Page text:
World Cricket: England vs. India Test Series Review

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World Cricket: England vs. India Test Series Review

A series which billed the two highest-ranked test sides looked set to offer a bout which would live long in the memory. Ultimately, it was an Indian summer which promised much but failed to deliver. 

The team which played their part reaped the rewards as England stormed to a 4-0 whitewash and in the process leapfrogged India to the summit of the ICC test rankings.

India’s performances after Lords fell not too far short of waving the white flag as they slumped to three further defeats, with two by an innings as England’s players enjoyed uncontested dominance with bat and ball.

There is no disputing England’s new title. Some have questioned the strength of the current opposition, but the fact remains that you can only beat what is put in front of you.

All components of England’s side were in top order for the entirety of the four matches. Three double hundreds were scored by the top order and, again, they were able to cover each other's failures.

Stuart Broad came to the rescue twice, at Lords and Trent Bridge, to steal back momentum from India when they were on top. 

Throughout the series, the hosts kept quiet a batting lineup used to stealing all the headlines with only Rahul David slipping through England’s stronghold. Sachin Tendulkar was only able to score 273 at an average of 34, with James Anderson in particular holding the wood over the little master’s head.

For an Indian lineup holding the power of the ‘Big three’ to not pass 300 until the final match at the Oval highlights just how good an attack England holds.

In the buildup to the series, much was made of the expected impact of Graeme Swann but the off spinner had to wait until the final test to make his mark. The England seamers’ incredible joint performance negated Swann’s opportunities as he bowled 73 overs in the opening 3 tests, just 4 more overs than he was given during the final match at the Oval. 

While England’s performances have cemented their standing at No. 1, Matt Prior also managed some consolidating of his own. With the gloves and with the bat, the England keeper proved beyond all doubt that he is the best No. 7 in the world and exhibited his continued improvements behind the stumps.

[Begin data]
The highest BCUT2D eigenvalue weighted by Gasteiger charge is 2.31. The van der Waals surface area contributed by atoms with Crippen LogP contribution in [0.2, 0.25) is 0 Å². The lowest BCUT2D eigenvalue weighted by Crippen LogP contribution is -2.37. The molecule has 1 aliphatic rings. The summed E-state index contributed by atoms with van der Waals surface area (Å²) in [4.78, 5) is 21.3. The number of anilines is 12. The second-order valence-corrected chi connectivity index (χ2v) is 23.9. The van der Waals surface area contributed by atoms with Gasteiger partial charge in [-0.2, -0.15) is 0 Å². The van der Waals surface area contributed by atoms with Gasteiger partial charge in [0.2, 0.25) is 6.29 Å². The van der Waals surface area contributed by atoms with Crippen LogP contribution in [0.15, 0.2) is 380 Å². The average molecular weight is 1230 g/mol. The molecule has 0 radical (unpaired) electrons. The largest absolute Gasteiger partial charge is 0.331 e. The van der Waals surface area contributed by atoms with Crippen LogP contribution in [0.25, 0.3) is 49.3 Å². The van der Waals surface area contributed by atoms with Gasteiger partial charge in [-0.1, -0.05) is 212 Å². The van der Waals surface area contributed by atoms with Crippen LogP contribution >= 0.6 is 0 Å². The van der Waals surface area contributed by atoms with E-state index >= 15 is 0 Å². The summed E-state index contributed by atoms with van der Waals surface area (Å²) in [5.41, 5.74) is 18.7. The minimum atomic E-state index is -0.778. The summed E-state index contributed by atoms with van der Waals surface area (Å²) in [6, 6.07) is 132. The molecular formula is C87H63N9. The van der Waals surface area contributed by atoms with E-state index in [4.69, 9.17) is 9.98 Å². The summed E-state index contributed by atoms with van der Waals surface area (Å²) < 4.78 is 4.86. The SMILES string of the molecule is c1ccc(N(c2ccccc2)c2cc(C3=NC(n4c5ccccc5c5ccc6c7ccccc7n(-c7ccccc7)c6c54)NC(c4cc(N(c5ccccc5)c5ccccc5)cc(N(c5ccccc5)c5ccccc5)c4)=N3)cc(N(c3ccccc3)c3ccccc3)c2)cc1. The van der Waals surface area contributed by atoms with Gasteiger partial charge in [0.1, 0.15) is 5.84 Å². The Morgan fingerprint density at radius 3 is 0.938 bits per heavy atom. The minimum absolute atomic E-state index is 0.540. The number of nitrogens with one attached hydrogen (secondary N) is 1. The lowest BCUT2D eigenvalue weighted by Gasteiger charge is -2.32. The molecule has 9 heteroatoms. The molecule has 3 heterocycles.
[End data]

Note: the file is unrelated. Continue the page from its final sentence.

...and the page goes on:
The strength and depth of England’s pool of players came to the forefront early on at Trent Bridge with the injury to Chris Tremlett. Not only did Tim Bresnan come in and perform well, he also slotted into the team mentality of the bowling unit.

Where England adapted to injury and called on a talented list of backup players, India could not. 

Zaheer Khan’s injury showed the frailties in India’s bowling reserves and the strength of those around him. The loss of their star bowler seemed to immediately drain all enthusiasm and desire from a team with plenty to play for. 

Not only were India outplayed, they were outthought and outfought.

Their lackadaisical efforts in the field left much to be desired and set the tone for failure throughout. 

Their one shining light came in the form of Rahul Dravid, but unfortunately he played the role of the sun in their solar system. His 461 runs couldn’t keep India close to England but instead showed that there was some fight in an otherwise flat dressing room.

Only at Lords in England’s second innings and their first at Trent Bridge did India ever threaten the hosts with the ball for any prolonged period of time. The attack lacked any serious pace and only Praveen Kumar left with his reputation improved as the rest simply failed.

India could only manage 47 English wickets this summer with England taking all possible 80.

These sides now face very different paths.

India must take an evaluation of their side and move towards blooding in youth with many of their players reaching the end of the road. Furthermore, the attitude and commitment will be of great concern to Duncan Fletcher. This needs to be instilled in their seemingly substandard preparations.

For England, they focus on cementing their greatness as many have tipped this side as the country’s best in test cricket.

While England’s cricketers circled the Oval boundary with the ICC test championship mace, Sir Ian Botham was already casting his wise eyes ahead.

He now predicts at least 5 years of English dominance. With such a talented current side and extensive pool of backup players, it’s hard to argue.

One thing is for sure: The visit of South Africa next summer should be everything this series promised and wasn’t.

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